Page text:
Posted on March 27, 2018
The National Coordinator, JAMB Equal Opportunity Group, Prof. Peter Okebukola, has said that most Nigerian universities lack the right facilities to support visually impaired people.
Okebukola said this, in an interview with our correspondent, on the sidelines of the 2018 Unified Tertiary Matriculation Examination for Special Candidates held recently at the Distance Learning Centre, University of Lagos, Akoka.
Calling on the Federal Government to keep supporting JAMB in terms of the methodology for improving the conduct of the UTME for visually impaired candidates and in other ways, he said, “We expect that our universities should have the physical and emotional environment that is supportive of these candidates. But most of our universities don’t have the facilities to support visually impaired people.”
Noting that 320 visually impaired admission seekers took the 2018 UTME in Lagos, Okebukola also said there was an improvement in the conduct of the examination in terms of logistics.
He said, “We have improved significantly in logistics. Last year we had experiences, which led us to create a new centre in Benin City. We had only four centres in 2017. Now we have five centres. This was because many candidates from Edo State had to travel all the way to Enugu to sit the examination.
“We decided to create a centre for them at the University of Benin. It was very important because of their status as visually impaired people. We didn’t want to subject them to the burden and agony of having to travel such a distance any longer.
“Also, we got them accommodation in a very good hotel. Even the environment for implementing the questions is better than what we had last year. So we are improving by the year.”
He disclosed that the JAMB Equal Opportunity Group was on the verge of recording a breakthrough in the conduct of the UTME for visually impaired candidates.
He said that as part of its plan to go in the direction of computer-based examinations, the group had decided to develop a new software that would read out questions to candidates in local Nigerian intonations in the nearest future.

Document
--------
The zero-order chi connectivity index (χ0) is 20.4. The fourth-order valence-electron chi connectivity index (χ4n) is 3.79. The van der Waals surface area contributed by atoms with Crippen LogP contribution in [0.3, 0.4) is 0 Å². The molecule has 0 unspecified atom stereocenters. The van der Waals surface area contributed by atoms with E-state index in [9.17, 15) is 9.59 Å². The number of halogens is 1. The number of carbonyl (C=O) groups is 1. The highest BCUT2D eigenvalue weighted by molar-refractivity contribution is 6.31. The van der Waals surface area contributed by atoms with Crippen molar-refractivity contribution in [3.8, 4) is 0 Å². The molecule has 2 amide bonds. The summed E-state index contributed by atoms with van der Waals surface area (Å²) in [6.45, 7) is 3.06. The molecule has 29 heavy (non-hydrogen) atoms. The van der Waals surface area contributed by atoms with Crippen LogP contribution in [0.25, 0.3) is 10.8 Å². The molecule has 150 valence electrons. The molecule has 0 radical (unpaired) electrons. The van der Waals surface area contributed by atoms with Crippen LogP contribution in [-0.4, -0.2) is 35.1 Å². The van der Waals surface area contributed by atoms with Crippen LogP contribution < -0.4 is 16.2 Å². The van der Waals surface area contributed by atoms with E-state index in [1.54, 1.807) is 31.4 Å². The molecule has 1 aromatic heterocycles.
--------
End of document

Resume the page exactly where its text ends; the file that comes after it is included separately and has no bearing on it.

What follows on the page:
He said, “We are hoping to move in the direction of computer-based examination, like the others. Instead of a human reading to the candidates, we have a software that will read to them.
We are developing a new software that will read to them in local Nigerian intonations. We are working quite hard to ensure that by the next edition of the UTME, it will be ready for use.”
Also, explaining why the group had to break down the conduct of the examination into five zones, Okebukola said, “The idea is to administer the UTME in an environment that is friendly to the candidates, but equivalent in terms of quality of questions asked the regular candidates.
“The way we do it is to read out the questions one at a time and the candidates are using their equipment, either the Braille machine or Mabog or stylus and typewriter to answer the question. Since they lack sight to read the questions like the regular candidates, somebody will have to read the questions to them in a language that they are able to understand.”
He added that a large number of the candidates that sat the examination at the Lagos centre in 2017 were offered admission to various universities in the country.